The photo that signposts our new research collaboration features a sculpture called ‘Ngaraka: Shrine for the lost Koori’. This Indigenous remembrance sculpture is set in the grounds of Canberra’s Australian National University campus – the place where we will soon walk with children and wildlife in these wild weather times.
The sculpture is the work of renowned Aboriginal artists, Djon Mundine and Fiona Foley – constructed in 2001 out of kangaroo bones and paper bark (seen on the ground) and a steel tubing frame that has now rusted its sheltering form into the landscape.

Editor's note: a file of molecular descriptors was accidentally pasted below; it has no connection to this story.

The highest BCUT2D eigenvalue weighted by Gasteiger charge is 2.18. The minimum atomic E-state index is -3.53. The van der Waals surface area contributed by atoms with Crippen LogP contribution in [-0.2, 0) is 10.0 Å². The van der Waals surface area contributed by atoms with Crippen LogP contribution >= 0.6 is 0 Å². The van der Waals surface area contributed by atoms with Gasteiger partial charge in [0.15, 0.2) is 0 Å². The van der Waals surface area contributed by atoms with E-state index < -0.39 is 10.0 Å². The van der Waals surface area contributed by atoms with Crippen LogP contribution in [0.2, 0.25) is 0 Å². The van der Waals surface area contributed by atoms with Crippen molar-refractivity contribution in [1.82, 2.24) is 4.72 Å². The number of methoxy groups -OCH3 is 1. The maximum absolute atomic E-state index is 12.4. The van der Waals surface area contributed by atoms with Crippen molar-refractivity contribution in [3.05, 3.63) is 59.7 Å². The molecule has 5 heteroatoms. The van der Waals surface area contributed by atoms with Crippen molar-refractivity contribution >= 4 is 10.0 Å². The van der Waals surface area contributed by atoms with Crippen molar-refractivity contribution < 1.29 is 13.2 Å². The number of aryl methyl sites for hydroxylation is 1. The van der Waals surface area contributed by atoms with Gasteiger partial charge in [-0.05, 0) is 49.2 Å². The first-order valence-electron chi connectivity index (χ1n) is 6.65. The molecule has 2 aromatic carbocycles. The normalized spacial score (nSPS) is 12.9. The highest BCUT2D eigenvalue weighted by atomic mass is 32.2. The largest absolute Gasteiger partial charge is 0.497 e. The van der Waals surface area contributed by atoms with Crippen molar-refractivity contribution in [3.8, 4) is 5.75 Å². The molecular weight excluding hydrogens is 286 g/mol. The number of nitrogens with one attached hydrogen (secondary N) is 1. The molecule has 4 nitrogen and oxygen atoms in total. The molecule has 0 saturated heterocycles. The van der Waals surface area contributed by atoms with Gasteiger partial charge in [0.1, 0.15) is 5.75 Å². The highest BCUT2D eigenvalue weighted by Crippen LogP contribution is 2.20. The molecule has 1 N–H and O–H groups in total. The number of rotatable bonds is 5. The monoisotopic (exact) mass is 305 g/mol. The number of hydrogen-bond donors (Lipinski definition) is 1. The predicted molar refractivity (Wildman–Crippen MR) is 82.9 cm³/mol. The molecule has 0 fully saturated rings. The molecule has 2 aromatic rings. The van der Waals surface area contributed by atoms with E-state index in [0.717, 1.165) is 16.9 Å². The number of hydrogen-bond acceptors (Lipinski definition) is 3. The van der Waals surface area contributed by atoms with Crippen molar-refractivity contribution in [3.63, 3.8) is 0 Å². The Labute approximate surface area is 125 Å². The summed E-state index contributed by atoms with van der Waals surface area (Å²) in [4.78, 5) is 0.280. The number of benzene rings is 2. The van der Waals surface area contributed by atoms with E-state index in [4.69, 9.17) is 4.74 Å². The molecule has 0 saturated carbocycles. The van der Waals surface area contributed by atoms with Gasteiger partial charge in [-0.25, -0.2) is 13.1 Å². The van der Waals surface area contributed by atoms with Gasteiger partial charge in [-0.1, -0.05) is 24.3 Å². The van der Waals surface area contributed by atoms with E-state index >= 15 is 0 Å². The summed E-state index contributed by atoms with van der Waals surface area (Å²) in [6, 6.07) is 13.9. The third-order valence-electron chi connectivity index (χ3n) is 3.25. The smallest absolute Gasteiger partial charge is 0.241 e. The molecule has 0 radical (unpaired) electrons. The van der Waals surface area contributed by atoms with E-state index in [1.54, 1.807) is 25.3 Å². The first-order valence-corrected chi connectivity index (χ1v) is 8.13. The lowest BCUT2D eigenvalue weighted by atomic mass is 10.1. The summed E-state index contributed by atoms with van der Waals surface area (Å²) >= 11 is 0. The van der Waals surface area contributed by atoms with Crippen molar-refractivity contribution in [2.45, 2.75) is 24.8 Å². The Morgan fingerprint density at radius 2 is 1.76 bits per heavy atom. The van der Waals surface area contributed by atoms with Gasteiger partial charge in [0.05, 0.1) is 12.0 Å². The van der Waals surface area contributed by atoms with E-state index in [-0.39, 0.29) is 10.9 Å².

Standing aside one of our soon-to-be regular walking tracks, it bears witness to the legacies we inherit in this colonised land. As a permanent landscape feature that ‘refigures presences’ (as Fikile Nxumalo puts it in her most recent publication), it will act as a reminder that we always walk in the footsteps of others. As we pass it by, we will remember that this is Ngunnawal country, and that this land has been traversed, imprinted, shaped and reshaped for millennia by all sorts of beings. As a constant reminder that we dwell upon and move across land that is not just ours, we hope that this sculpture will prompt us to keep pondering the implications of our own entanglement in the messy colonial and ecological inheritances that make up this place.